I started volunteering in schools in 2006, helping kids develop reading skills and confidence through literacy programs. I also became involved in Smart Girl, a Colorado non-profit prevention and enrichment program. As a Smart Girl leader I worked with middle school-aged/adolescent girls in after-school programs. Our focus was building positive self-esteem and social skills through team-building exercises and fun activities. Part of my role was to educate and provide resources to parents and the community. Girls who participated in this program often reported feeling more confident, happy, and supported in their social circles at school. I also spent time working on the adolescent wing of an inpatient residential facility, seeing a variety of young clients with complex cases. I’ve worked as a high school counselor and was fortunate in my role to be a consistent presence on a daily basis for those kids who lacked stability elsewhere in their lives. As a college and career counselor, I helped blossoming young adults develop a vision for who they wanted to become and create a path to their future.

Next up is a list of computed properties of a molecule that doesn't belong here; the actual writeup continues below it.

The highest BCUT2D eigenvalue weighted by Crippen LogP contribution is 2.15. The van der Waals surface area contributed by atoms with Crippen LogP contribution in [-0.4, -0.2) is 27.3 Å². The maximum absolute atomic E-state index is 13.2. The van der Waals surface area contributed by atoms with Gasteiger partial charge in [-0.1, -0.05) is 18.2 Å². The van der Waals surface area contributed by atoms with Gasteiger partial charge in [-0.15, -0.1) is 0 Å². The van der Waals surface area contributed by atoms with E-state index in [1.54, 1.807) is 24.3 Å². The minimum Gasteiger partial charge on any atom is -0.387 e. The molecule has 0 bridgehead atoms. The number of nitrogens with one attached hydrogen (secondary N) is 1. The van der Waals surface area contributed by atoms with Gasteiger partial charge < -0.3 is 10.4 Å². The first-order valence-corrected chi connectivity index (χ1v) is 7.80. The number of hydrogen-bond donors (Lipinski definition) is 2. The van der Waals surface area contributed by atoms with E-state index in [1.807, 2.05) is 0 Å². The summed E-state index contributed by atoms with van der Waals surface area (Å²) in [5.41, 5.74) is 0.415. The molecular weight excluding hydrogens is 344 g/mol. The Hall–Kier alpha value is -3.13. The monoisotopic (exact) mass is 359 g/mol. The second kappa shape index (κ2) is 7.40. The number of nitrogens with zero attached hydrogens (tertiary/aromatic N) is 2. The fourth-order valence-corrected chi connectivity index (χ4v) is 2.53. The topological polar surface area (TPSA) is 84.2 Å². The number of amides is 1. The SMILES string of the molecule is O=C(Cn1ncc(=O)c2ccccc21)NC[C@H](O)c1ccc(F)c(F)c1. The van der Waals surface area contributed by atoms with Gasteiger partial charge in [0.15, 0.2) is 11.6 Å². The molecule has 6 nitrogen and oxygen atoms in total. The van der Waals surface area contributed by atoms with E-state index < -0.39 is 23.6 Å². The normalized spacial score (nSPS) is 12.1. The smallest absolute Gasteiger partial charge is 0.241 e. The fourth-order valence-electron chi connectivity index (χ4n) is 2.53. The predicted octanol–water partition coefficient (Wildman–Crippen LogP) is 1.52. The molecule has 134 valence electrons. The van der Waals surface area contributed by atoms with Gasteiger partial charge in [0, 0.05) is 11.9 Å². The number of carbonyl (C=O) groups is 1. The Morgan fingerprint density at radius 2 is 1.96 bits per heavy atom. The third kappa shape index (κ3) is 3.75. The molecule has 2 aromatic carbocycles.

It’s all too easy for adults to forget what it’s like to be a teenager. It doesn’t happen on purpose. Adults get swept into the undertow of responsibility and everything else that comes with “adulting”-careers, raising a family, financial stress. It’s easy to forget what it’s like to experience the first pangs of heartbreak, the mental gymnastics of what it means to be “me”, the forever barrage of hormones, body changes that don’t always happen at the same time (cue, awkward stage)…not to mention the social pressures of both social media and interpersonal relationships. Adolescence is a uniquely varied, colorful time of life, and counseling can help improve relationships, ease emotional distress, and build confidence.
Some commonly addressed issues in adolescent counseling: